Rabbi Rami Shapiro Opens Interfaith Week with Jewish Understanding of Grace

Nikhat Noorani, for The Daily

Rabbi Rami Shapiro is not interested in opinions on what grace from God is. Rather, the key to his philosophy on grace is radical liberation, dropping the narratives people surround themselves with in everyday life and accepting — to see divinity and God’s grace in everyone.

Shapiro opened the Week Seven Interfaith Lecture Series on “Grace: A Celebration of Extraordinary Gifts,” with his lecture Monday in the Hall of Philosophy: “God’s Limitless Effervescence: A Jewish Understanding of Grace.”

A Jewish practitioner of perennial wisdom, Shapiro is the author of 36 books, and famously known for his website Dear Rabbi Rami, which showcases the questions that Shapiro has been asked in person or on various media outlets.

When it comes to answering questions, Shapiro said his responses “are short, often blunt and always opinionated.”

“They are not intended to douse the embers of inquiry, but to fan the flames of further investigation,” he said.

A facet he holds true to his conviction, Shapiro encourages exploring avenues of beliefs to see the larger aliveness and, moreover, the notion of grace being from God — no matter what or who God is.

One method he uses to navigate and explore this philosophy is through Hasidic songs, in this case, “I am Alive,” a song from the 1800s translated by Rabbi David Zellern from a teaching from Rebbe Menachem Nachum of Chernobyl. Shapiro emphasized the section, “I am alive I am alive, I’m alive,” followed by the line, “And who is this aliveness I am? And who is this aliveness I am, if not the holy blessed one?”

The second line, as Shapiro put it, “questions the affirmation of the first,” further exploring the everlasting aliveness and the dynamic nature of God’s effervescence.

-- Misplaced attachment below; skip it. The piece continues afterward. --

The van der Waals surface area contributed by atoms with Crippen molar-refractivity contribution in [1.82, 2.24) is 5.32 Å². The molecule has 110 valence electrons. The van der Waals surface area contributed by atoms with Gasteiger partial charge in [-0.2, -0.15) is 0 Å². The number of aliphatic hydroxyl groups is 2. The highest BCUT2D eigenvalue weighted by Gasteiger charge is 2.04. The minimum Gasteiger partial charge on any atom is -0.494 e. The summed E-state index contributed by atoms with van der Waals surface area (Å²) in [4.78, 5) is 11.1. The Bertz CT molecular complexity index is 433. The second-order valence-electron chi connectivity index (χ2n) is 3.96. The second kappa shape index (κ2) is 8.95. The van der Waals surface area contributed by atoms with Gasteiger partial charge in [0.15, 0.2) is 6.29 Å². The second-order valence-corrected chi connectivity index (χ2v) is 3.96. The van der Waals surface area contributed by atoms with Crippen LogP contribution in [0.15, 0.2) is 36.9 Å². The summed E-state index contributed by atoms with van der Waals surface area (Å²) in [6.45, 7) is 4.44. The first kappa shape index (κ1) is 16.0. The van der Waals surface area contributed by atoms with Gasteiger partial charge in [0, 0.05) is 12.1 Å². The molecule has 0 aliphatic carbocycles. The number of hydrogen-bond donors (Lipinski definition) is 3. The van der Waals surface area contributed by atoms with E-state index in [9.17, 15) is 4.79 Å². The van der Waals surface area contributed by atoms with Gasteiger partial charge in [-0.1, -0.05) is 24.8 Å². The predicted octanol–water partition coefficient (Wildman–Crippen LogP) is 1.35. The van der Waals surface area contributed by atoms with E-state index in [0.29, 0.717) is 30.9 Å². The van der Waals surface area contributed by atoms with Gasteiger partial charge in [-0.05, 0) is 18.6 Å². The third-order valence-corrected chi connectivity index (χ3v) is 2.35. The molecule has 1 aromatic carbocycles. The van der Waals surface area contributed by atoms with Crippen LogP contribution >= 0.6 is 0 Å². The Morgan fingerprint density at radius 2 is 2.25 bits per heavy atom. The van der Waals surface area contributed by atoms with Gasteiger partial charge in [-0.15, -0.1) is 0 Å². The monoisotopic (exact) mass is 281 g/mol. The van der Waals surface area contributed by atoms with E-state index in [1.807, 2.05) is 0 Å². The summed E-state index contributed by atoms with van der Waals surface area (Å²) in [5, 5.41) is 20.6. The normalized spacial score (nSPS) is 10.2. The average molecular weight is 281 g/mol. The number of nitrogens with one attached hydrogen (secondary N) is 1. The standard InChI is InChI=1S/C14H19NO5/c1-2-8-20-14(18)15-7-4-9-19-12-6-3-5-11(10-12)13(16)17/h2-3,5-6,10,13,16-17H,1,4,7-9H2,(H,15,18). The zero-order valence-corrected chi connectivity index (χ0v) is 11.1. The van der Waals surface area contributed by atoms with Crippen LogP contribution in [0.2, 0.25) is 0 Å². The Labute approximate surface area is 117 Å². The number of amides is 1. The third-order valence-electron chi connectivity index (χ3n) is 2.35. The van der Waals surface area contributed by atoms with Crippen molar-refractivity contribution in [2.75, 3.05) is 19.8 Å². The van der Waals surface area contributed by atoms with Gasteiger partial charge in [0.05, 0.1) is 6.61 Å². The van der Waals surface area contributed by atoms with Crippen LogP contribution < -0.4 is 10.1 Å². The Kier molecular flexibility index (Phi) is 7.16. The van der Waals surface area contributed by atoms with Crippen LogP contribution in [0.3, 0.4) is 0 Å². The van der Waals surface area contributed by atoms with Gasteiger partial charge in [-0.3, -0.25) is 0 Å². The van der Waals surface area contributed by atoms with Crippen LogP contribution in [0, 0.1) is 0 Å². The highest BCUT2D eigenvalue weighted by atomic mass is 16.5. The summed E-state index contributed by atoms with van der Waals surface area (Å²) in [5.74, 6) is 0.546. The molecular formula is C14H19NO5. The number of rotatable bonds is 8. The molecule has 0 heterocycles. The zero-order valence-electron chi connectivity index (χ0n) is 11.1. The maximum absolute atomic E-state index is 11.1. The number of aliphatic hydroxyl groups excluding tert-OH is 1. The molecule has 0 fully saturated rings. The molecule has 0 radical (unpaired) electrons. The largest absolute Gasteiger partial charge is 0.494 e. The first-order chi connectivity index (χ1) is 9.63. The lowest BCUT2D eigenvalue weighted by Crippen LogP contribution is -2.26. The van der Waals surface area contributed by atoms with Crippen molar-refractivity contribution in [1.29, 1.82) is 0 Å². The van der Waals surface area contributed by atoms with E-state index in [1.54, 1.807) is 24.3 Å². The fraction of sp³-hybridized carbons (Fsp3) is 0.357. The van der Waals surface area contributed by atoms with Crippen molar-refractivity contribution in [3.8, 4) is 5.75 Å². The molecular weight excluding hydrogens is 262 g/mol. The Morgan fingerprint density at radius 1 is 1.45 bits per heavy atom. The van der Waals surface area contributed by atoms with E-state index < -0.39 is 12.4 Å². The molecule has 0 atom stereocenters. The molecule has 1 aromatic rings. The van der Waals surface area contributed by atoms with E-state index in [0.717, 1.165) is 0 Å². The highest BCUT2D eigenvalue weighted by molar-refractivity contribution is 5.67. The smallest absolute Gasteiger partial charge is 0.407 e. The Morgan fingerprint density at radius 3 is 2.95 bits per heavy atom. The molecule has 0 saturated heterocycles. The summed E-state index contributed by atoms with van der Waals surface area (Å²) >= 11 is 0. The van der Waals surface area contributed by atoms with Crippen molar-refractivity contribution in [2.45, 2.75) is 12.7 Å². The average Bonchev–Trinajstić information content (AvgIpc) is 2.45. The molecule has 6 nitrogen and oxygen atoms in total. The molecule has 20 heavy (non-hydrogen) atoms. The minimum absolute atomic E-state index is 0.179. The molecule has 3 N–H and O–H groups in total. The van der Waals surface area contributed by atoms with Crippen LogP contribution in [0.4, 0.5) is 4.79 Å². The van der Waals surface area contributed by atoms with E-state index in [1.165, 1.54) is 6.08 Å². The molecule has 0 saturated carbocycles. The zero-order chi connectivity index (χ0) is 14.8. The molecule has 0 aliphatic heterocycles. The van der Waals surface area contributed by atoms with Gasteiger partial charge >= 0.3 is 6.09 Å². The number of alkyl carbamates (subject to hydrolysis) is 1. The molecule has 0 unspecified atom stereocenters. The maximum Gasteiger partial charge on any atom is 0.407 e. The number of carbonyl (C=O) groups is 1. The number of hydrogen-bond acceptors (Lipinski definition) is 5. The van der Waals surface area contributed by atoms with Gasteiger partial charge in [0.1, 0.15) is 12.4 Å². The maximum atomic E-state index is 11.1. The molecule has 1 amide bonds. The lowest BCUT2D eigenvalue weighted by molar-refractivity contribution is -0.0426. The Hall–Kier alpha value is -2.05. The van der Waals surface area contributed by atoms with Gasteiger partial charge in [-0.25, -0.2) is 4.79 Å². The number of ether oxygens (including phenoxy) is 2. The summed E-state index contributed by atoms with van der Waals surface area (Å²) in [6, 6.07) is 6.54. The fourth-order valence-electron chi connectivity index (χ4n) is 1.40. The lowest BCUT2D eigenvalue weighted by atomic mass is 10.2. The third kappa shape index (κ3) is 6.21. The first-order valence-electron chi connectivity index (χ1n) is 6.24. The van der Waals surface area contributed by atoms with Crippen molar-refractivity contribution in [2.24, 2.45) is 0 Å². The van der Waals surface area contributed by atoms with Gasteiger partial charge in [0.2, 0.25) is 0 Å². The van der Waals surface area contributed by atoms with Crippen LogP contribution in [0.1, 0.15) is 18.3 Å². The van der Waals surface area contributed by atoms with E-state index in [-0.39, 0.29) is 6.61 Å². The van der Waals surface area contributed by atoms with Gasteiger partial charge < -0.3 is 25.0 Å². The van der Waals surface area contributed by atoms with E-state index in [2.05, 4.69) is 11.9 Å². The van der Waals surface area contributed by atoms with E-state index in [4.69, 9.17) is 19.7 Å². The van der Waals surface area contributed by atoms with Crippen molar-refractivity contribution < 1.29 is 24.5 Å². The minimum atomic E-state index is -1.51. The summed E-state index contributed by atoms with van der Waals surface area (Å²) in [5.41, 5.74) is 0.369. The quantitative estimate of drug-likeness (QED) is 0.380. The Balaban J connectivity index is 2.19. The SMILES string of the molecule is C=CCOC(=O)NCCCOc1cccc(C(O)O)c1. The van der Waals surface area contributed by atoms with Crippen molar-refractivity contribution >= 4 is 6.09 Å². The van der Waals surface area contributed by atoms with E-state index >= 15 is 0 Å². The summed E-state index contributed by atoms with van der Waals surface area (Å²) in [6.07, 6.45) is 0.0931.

Consider looking at the individual self; there are two ways to see this. The preferred method uses the lens of being a character in a story, and tends to be static and often misses out on the opportunity to be grateful for being alive. The flip side of this, however, is being able to see one’s truer self as a part of the larger aliveness, which has no age, and is something that is everlasting.

Shapiro placed further emphasis on the idea of moving away from seeing  just a dichotomy.

“This is how I understand God,” he said. “God is this aliveness.”

Shapiro said people can often have a limited scope of God when they make use of partnerships with God or see God as dualistic.

This is especially apparent in word choice, for example.

“Every time you read the Bible and you read the word ‘Lord,’ you are being misled,” Shapiro said. 

This is because in Hebrew, the word “Lord” was originally not used, but instead “Yhvh,” a word with no vowels. The adaptation of the word “Lord” was initiated by rabbis to create a sense of “empowerment” among them. The term is masculine, because originally, only men could be rabbis. Moreover, because the term is hierarchical, it creates a feudalistic approach, implying that rabbis and other clergy are closer to God and all others are “basically serfs,” Shapiro said.